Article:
Some people may be candidates for vagus nerve stimulation, which involves implanting a device to deliver electrical pulses to the brain. Children may be able to reduce seizures by following a ketogenic diet that requires eating foods high in fats and low in carbohydrates. For more information about epilepsy, talk with your doctor of visit the Epilepsy Foundation website at www.epilepsyfoundation.org.

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The Trouble with Triple A

An aneurysm is a bulge or enlargement in the wall of an artery. Arteries are blood vessels responsible for carrying oxygen-rich blood from the heart to other organs of the body. An aneurysm occurs when the arterial wall weakens.

Most aneurysms happen in the aorta. The aorta is the main artery that carries blood away from your heart to the abdomen, pelvis and legs.

An abdominal aortic aneurysm (AAA) refers to the swelling or bulging of the arterial walls that is in your abdomen. AAAs do not always cause problems but a ruptured aneurysm can cause internal bleeding or even death when left untreated.

What Are the Types of Abdominal Aortic Aneurysms?

AAAs are classified according to their size and the rate at which they are growing. These two factors give physicians an idea how the aneurysm affects the health of the patient afflicted with this condition.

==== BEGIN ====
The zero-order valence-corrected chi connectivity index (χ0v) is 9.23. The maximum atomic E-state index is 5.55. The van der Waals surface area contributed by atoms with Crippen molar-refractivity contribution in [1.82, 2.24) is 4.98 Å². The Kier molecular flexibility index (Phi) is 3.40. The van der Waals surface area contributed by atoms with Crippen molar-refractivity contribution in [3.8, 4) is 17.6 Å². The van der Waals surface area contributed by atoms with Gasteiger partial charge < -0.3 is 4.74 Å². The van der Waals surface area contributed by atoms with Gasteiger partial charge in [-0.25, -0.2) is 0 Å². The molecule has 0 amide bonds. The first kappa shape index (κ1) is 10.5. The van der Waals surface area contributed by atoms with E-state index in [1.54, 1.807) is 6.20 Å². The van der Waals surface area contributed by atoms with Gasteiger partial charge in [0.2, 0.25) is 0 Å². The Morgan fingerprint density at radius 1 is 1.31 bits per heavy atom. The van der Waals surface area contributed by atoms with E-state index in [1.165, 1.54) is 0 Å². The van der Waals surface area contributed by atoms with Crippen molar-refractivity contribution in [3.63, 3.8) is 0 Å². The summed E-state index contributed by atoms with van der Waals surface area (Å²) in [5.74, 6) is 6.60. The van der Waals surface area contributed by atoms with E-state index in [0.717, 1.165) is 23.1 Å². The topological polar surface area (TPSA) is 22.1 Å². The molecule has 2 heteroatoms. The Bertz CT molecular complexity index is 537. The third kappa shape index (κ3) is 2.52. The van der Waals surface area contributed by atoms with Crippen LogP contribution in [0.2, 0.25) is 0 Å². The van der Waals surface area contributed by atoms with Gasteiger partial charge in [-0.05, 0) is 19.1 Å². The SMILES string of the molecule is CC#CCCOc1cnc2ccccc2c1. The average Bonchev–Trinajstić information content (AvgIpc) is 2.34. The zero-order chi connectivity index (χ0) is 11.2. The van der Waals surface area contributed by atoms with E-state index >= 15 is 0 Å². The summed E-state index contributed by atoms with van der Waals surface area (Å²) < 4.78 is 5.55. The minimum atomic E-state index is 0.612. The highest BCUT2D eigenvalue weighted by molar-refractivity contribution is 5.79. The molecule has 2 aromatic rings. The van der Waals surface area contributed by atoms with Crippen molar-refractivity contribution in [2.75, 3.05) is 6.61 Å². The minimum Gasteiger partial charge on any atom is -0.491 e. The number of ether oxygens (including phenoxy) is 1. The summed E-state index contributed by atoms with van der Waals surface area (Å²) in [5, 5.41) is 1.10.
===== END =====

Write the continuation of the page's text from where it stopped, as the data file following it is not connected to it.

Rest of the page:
• Small AAA (3 cm to 4.4 cm across) – these are slow-growing aneurysms that have a much lower risk of rupture. Regular ultrasound scans are recommended to monitor their growth.
  • Medium AAA (4.5 cm to 5.4 cm) – these types of aneurysm require ultrasound scans every three months to check if they are getting bigger.
  • Large AAA (5.5 cm or larger) – these fast-growing AAAs are much more likely to rupture that can lead to life-threatening complications. These types of AAAs need to be treated with surgery especially if they are causing symptoms or leaking blood.

What Are the Most Common Causes of Abdominal Aortic Aneurysms?

The exact cause of AAAs remain unknown. However, the following factors may increase your risk of developing this medical condition:
  • Smoking – directly damages the arterial walls, making them more susceptible to bulging. Smoking also increases your risk of hypertension.
  • Atherosclerosis – occurs when plaque builds up inside the arteries. Overtime, the plaque hardens, limiting the supply of oxygen-rich blood to the organs and to the rest of the body.
  • Hypertension – high blood pressure can also weaken the walls of your aorta. This can cause an aneurysm to form.
  • Vascular inflammation (vasculitis) – serious inflammation in the aorta and other arteries that can occasionally cause AAAs.
  • Male sex – AAAs are more common in men and among white people than among black people.
  • Infection or injury
  • Genetic factors

Can You Feel an Abdominal Aortic Aneurysm?

Abdominal aortic aneurysm do not often show any obvious symptoms unless they rupture. They are usually discovered during screening or tests. If an individual does have symptoms, they can include the following:
  • Throbbing or deep pain in the stomach like a heartbeat
  • Pain spreading from your abdomen or back to the pelvis, buttocks, groin or legs
  • A stomach pain that does not go away
  • Clammy or sweaty skin
  • Dizziness
  • Nausea and vomiting
  • Increased heart rate
  • Fainting or shock

Screening for Abdominal Aortic Aneurysm